New Zealand businesses will get better access to an estimated US$1.6 trillion worth of overseas government contracts, or 2.64 percent of the world’s GDP, by joining the World Trade Organisation’s Government Procurement Agreement (GPA).
Under the agreement member countries are not allowed to discriminate against businesses from another country in their government procurement processes and must follow rules relating to competition and openness.
Economic development ministry Steven Joyce said joining the GPA created some new opportunities for New Zealand businesses to export more products and services to more destinations.
“Joining will not have a big impact on New Zealand government agencies because they already conduct their procurement in line with the agreement’s fundamental principles,” he said.
“We already follow the rules, but just don’t get the benefit for our New Zealand exporters. Joining up to the GPA will improve all access and reduce costs for exporters.”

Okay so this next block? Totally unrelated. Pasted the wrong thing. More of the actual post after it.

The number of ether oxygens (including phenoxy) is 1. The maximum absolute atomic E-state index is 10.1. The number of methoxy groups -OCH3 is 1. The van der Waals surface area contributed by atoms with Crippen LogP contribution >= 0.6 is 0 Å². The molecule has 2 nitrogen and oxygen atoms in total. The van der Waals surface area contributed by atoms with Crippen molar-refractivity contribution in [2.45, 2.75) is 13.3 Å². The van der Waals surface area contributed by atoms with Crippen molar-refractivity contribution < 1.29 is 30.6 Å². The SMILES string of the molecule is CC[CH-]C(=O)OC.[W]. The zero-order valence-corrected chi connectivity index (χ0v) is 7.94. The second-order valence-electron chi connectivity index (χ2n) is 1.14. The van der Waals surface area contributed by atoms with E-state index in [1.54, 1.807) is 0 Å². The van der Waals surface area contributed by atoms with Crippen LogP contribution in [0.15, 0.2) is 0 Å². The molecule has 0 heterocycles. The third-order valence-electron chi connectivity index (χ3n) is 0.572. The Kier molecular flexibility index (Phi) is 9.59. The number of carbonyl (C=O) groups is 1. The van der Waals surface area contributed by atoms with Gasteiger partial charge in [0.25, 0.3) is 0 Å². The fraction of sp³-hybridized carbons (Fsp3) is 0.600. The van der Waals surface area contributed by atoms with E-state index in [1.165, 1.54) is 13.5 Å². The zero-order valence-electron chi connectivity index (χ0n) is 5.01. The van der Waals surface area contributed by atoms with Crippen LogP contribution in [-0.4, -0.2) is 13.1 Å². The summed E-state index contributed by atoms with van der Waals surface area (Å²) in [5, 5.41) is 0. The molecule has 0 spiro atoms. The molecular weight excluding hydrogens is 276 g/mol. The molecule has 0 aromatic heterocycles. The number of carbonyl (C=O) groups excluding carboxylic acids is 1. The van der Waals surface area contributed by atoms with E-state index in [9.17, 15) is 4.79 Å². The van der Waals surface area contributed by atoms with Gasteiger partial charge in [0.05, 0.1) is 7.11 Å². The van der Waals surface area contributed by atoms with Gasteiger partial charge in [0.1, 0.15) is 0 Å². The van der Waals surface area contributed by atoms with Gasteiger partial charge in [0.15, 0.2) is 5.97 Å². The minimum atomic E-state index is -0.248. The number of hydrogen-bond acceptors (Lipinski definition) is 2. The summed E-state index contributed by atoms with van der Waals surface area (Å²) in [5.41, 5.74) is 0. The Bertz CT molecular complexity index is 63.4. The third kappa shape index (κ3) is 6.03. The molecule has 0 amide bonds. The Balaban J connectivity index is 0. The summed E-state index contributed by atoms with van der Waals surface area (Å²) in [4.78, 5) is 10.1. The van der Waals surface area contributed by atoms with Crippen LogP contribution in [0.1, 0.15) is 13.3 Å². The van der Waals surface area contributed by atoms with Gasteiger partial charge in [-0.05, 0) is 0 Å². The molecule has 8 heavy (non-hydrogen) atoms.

It will take about two years for New Zealand to be fully accepted.
Forty-two countries, including the US, Canada, Korea, Japan and the 27 countries of the European Union, currently belong to the agreement. It covers the purchase of a broad range of goods and services that government agencies buy from the private sector, including construction.
The government has also released its Building Export Markets progress report confirming its goal to increase the contribution of exports to the economy from 30 percent to 40 percent of GDP by 2025
It's the first of six reports on the government’s Business Growth Agenda. Others will address innovation, skills, capital markets, infrastructure and resources.
New projects mooted in the progress report include exploring changes to the Large Budget Screen Production Grant that would enable more New Zealand firms to win international business and a 'clearinghouse' to coordinate government efforts to address onshore regulatory barriers to exports.
The government is currently working on developing country and regional strategies for Australia, the US, ASEAN, the Gulf Cooperation Council, and Europe, as well as exploring new regimes to promote new export areas such as food or education.
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